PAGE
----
To stay on task, a facilitation plan is a tool to capture your strategy in detail and can be referenced during the meeting.

Part One: Opening Your Meeting

An opening is how you begin your meeting and has three aims: (1) connect participants to each other, (2) connect participants to the meeting purpose, and (3) achieve buy-in from the group to drive toward meeting goals (Pike, 2011, p. 9). When done well, the opener sets a cooperative tone, encourages participation, and prevents resistance from side-tracking your meeting (Pike & Solem, 2000). Openings can range from 30 seconds to 30 minutes, depending on the meeting duration and type of interaction needed between participants (i.e., short meetings have short openers; meetings with sub-group tasks might open with a subgroup-forming opener).

When selecting an opener, ask the following questions to gauge effectiveness. These criteria are derived from Bob Pike Group's six keys to open a creative session (Pike, 2011, p. 9):

  1. Does it break preoccupation? Your participants have a busy inbox demanding their attention. Your opening should prompt the participant to pay attention and think about the meeting topic.
  2. Is it connected to the meeting content? Time is precious. Your opening should be relevant to the meeting topic or find one that is.
  3. Does it facilitate networking? The opening should connect the learners to each other and the meeting purpose.
  4. Does it maintain self-esteem? To be productive and encourage individual contributions, each person should feel their opinion is valued and that they will not be ridiculed or retaliated against.

When opening your next meeting, consider trying one of these examples.

  • Sentence completion opener: Prepare a list of sentences related to the topic with a key word missing. Participants fill in the blanks. For example, “Getting to the root cause of problems is _____ in our organization.” Or “The best way to get people to use the new timesheet system is _____.” (adapted from Pike & Solem, 2000, p. 18)
  • Ground rules opener: Draw two columns with a smiling face and a frowning face (adapted from Pike & Solem, 2000, p. 28). Ask participants to describe characteristics of good meetings and bad meetings. Get agreement from participants that the group will focus on practicing behaviors in support of a good meeting.
  • Twitter opener: In five words or less, describe how you feel about ____ (meeting topic). This activity is a personal favorite created by Tara Denton Holwegner and published in The Book of Road-Tested Activities (Biech, 2011, p. 389).

Part Two: Choose a Meeting Process

The meeting process is the method by which you meet goals. Are you trying to collect requirements, review deliverables, brainstorm root causes to problems, consider countermeasures, come to consensus, make a decision, or process feedback? Selecting a meeting process is the core of your facilitation strategy and requires pre-meeting thought. After considering your meeting goal, back into the type of participation you want from participants. Do you want to capture large amounts of feedback to categorize or prioritize? Do you need to analyze data sets and draw conclusions? Different facilitation strategies can be employed depending on your goal and the participation you solicit.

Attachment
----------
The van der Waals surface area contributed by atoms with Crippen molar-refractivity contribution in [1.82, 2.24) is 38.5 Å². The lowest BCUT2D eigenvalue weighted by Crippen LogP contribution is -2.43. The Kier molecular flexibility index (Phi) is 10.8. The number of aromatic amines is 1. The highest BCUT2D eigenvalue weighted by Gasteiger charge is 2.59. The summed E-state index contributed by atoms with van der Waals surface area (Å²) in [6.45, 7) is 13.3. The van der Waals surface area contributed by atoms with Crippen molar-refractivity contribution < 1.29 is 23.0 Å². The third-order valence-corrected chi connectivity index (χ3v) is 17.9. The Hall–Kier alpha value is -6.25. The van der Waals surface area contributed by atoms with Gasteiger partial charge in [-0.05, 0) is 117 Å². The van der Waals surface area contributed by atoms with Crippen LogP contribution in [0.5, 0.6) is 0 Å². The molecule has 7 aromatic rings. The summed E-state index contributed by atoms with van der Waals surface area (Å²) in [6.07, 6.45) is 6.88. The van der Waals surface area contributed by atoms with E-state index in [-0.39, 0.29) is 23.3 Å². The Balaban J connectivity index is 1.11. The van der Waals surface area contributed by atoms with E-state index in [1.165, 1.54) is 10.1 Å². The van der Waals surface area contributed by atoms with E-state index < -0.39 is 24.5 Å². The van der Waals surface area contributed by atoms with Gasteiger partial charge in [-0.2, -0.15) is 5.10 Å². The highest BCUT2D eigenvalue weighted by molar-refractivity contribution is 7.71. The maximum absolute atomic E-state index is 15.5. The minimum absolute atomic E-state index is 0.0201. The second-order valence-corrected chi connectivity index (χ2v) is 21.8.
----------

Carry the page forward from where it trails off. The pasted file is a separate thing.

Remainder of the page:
Some examples of meeting process structures (Bens, 2012, pp. 163–204):

  • Organized problem-solving tools:
    • Fishbone – organize problem contributors into man, method, machine, and material categories
    • 5-Why – state the problem and repeatedly ask “why?” to surface contributing factors and causes
    • Sequence of events – step through the event like a detective, investigating the sequence of actions that led up to the problem
  • Organized brainstorming tools:
    • Affinity diagrams – organize contributions into categories that surface organically.
    • Gallery Walk – set up flip charts with different topics, problems, complaints, etc. Give participants post-it notes to document their responses and post feedback anonymously.
    • Force-Field analysis – draw two columns and solicit opposing viewpoints. For example: good/bad elements of a product review, for/against certain investment options, or the pros/cons of a proposed change.
    • Multi-voting is a generally accepted way to assign priority within a group of items. You can ask people to score each item, pick the top three, or provide a weighted scale to quantifiably narrow down your choices.

Part 3: Closing Your Meeting

Meeting closure is how you end the meeting after capturing decisions, action items, responsibilities, and follow-up dates. A meeting effectiveness check is a commonly used project management and facilitation technique that helps you assess the meeting's efficacy and improve future meetings. The effectiveness check can also be used during the meeting as a “check-in” to ensure things are going as planned, or to “spot treat” a meeting complication. Administering surveys as people walk out of the meeting or on a break typically get more participation than online surveys.